“Nadja’s preliminary cause of death was given as a suspension.”

Nine-year-old Alexander (Image: Centre County Reportpolitan Police)

He added that the boys’ father, whose name was not released, identified the boys’ bodies.

Alexander and Maximus were “model students” and “everybody’s best friend”, it was said in their school at the time.

In a tribute, a spokesman for Belvedere Infant and Junior School said: “Alex and Max were truly wonderful members of our school community and we will remember them with great affection and love.

Maximus, aged seven (Image: Centre County Reportpolitan Police)

“They were loving and caring boys who were really hungry to learn.

“Both were star students and it was clear they were each other’s best friends.


“You will be greatly missed by students and staff alike and will always be part of our hearts at the Belvedere.”

Investigators are looking for no one else in connection with the investigation.

Nadja De Jager’s body was discovered alongside her sons (Image: UkNewsinPictures)

An inquest into all three deaths was opened and adjourned during a five-minute hearing at Croydon Coroner’s Court this morning.

Chief South London Coroner Sarah Ormond-Walshe told the hearing: “There is a police inquiry into all three deaths. Proceedings in this case are essentially adjourned.”

It is expected to be completed in six months.

Once this is done, a decision will be made as to whether a full investigation needs to take place.


Get in touch with our messaging team by emailing us at [email protected] County

For more stories like this, Visit our news page.

Continue Reading

Latest News

WhatsApp to rival Zoom with its new eight person video call feature




You can host video calls with up to 8 people (Image: Meta)

WhatsApp is branching out from a humble messaging app to compete with video conferencing giant Zoom with a dedicated Windows app.

On Thursday, Mark Zuckerberg announced a brand new Windows desktop app for WhatsApp, allowing users to host group calls on their computers.

Now users can host video calls up to 8 people and audio calls up to 32 people. While that’s nowhere near the 100-person capacity offered by Zoom, WhatsApp has promised to keep increasing those limits over time.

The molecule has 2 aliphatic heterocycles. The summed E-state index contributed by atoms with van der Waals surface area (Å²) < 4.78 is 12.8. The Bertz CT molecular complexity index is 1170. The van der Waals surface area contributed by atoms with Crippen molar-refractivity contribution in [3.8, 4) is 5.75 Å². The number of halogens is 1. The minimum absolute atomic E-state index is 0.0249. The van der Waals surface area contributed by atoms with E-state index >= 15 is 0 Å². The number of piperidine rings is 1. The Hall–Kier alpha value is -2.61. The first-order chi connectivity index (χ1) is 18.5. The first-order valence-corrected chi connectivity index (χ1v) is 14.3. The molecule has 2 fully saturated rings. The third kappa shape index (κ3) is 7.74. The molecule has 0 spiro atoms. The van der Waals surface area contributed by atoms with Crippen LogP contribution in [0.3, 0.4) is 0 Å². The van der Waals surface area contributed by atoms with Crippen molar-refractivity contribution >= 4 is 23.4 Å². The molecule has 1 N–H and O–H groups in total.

Group video calling has been around on WhatsApp’s mobile app for a while. This update is part of a renewed effort by Meta to improve WhatsApp’s desktop clients

“The new Windows desktop app loads faster and has an interface familiar to WhatsApp and Windows users,” WhatsApp said in a statement.

The Meta-owned messaging service has also launched a new WhatsApp beta experience for Android tablets and a new, faster app for Mac desktops, which is currently in early beta.


Whatsapp launched last month “the most important feature” requested by users with “status reactions”. It also announced updates to its iOS app, allowing users to multitask on video calls.

MORE : Matt Hancock calls leaking WhatsApp messages ‘massive breach of trust’

MORE : Why Disabling Your Blue WhatsApp Ticks Could Help Your Mental Health — And Improve Your Dating Life


Continue Reading

Latest News

Ukrainian children ‘taken by Russia’ hug after returning from ‘camps’




To view this video, please enable JavaScript and consider upgrading to a web browser that allows it
supports HTML5 video

A group of kidnapped Ukrainian children held in Russian camps have been freed.

The 17 youths were taken to Crimea when Russian troops took over their towns.

They said they were told their families had abandoned them and were beaten with iron bars if they spoke out Ukraine.

EU chief Ursula von der Leyen praised the release of the children, which was organized by the NGO save Ukraine.